I was sitting in a cafe, feeling anxious, drinking a coffee. Staring out of the window I casually noticed an article someone was reading, the screaming headlines went like this:
You pick up the phone and inform on people you think are fiddling their benefits to The Sun.
It made me sick inside as I was on my way to attend an appeal regarding the ATOS decision they made in summer (see this post). It has taken nearly 7 months for the appeal to happen. It was nerve-wracking, sitting in the waiting area, stomach churning, sitting waiting, worrying… Thankfully I had my partner with me for moral support and because of the backlog of appeals, this particular tribunal venue, sit on a Saturday.
The panel composed of a doctor and a lawyer. They actually made me feel welcome and stressed their objectivity unlike the man from ATOS who made no eye contact and just tipped and tapped at the computer. The doctor asked me probing questions and seemed genuinely interested, he also listened and made notes. Unlike ATOS man who spent more time staring at the computer. It occurred to me then how could the man from ATOS extrapolate information about me based on quick questions where you can’t really go into that much depth. Asking very superficial questions will only get a one-dimensional answers. While at the appeal, the doctor and lawyer wanted to get a full picture including context and changes over time. They listened and made notes without making me feel like I was on some ATOS conveyor belt. The decision-making by the panel seemed more robust unlike ATOS.
Unfortunately, for me, I had to go back in time and discuss the state of my mind during the summer of 2011. It was hard. Very hard. I had kinda repressed, censored out, the pain and crap I was going through. Explaining how I couldn’t get out of bed at a reasonable time, socialising was difficult, leaving the flat usually involved going out with my partner who acted as a carer. I felt safe in my flat, hiding in bed, I didn’t want to disturb my silence by going out inside a loud screeching world. Wanted to hide. Hide away from life. I felt too ashamed, worthless and depressed to talk about this to friends. I did contemplate suicide and self-harm. My life was one big mess worsened considerably by my former employers and union. I used to be a level-headed person able to organise, function and have structure in my life but that was all unravelling like my mind. My memory was awful. The park acted as a sanctuary where I would watch the wildfowl, once I saw the herons I would feel calmer (maybe that sounds daft but it’s true). Even now when I feel anxious I look for the herons in the park as a point of reference. Things got worse when my partner accepted a job in Bristol not his fault but I felt even more lost. Thankfully, the panel asked my partner’s opinion as well.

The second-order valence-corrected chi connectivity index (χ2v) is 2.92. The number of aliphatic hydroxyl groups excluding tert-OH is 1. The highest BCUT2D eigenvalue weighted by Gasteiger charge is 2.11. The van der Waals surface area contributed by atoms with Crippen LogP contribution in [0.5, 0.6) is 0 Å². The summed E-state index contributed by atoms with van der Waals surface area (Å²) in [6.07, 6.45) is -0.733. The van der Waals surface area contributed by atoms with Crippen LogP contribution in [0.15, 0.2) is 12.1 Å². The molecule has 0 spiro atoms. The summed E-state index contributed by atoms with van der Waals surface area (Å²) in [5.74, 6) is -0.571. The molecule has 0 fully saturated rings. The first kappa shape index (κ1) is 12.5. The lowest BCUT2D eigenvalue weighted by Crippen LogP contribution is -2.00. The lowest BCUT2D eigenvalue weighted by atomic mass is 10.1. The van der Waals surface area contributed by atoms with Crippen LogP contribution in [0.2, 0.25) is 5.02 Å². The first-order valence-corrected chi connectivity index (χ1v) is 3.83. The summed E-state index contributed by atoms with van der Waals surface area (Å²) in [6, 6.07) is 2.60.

Dredging this up again distressed me yet the doctor and lawyer were understanding and kind. They asked me questions. They listened. They made notes. They asked more questions. Unlike the man from ATOS who when he asked me whether I had more to say, which I did and tried to explain how life was getting too much etc. etc. for me, he just nodded his head and said, “Yeah, OK”… nodding his head but made NO notes instead he seemed to rely on the all important computer software. Didn’t he notice my glazed expression? Didn’t he notice my eyelids drooping as I was so tired? Didn’t he notice me staring blankly at the wall? Didn’t he notice…anything? No, it’s not his job to dig deep and to examine the whole picture. It’s about taking a useless and distorted psychological snapshot of me via a computer package.
The appeal took 20 mins and I sat and waited for their decision. I noticed myself in the appeal drinking water from a plastic cup and couldn’t believe or control my shaking hand. They called me back in and told me I had won my appeal. I thanked them and left. Instead of feeling ecstatic I feel numb and in a bit of a trance, to be honest I thought I was dreaming and that I would wake up. But it wasn’t a dream, I had won. It took a lot to be confident and be courageous today.
If you fail your ATOS assessment I would implore you to appeal. You just have to be prepared to go into details, don’t hold back, be honest. At least the Appeal panel listen and take you seriously unlike ATOS drone…
My ATOS score was 0, today it was 18. I am not the first or the last in regards to people who win their appeals. The ATOS system is ideologically fixed against you and that’s why it is so vital you appeal. It’s gives you a chance to give your side of the story, without interference from the tip-tapping of a computer keyboard. The man from ATOS wasn’t trained in mental health and it came across he didn’t have a clue about the day-to-day life, ups and downs, the inconsistencies of distress. The decision was made via a computer. Today’s decision was made by two humans.
ATOS aren’t fit for purpose and this is patently clear with the number of people who win their appeals. The system isn’t working, the system is not objective it is based on ideology as opposed to medical opinion. ATOS need to be removed from the benefits system as they cause streif, pain, misery and their judgements kill. Why waste more public money on a faulty, flawed and incompetent assessment? ATOS needs to go.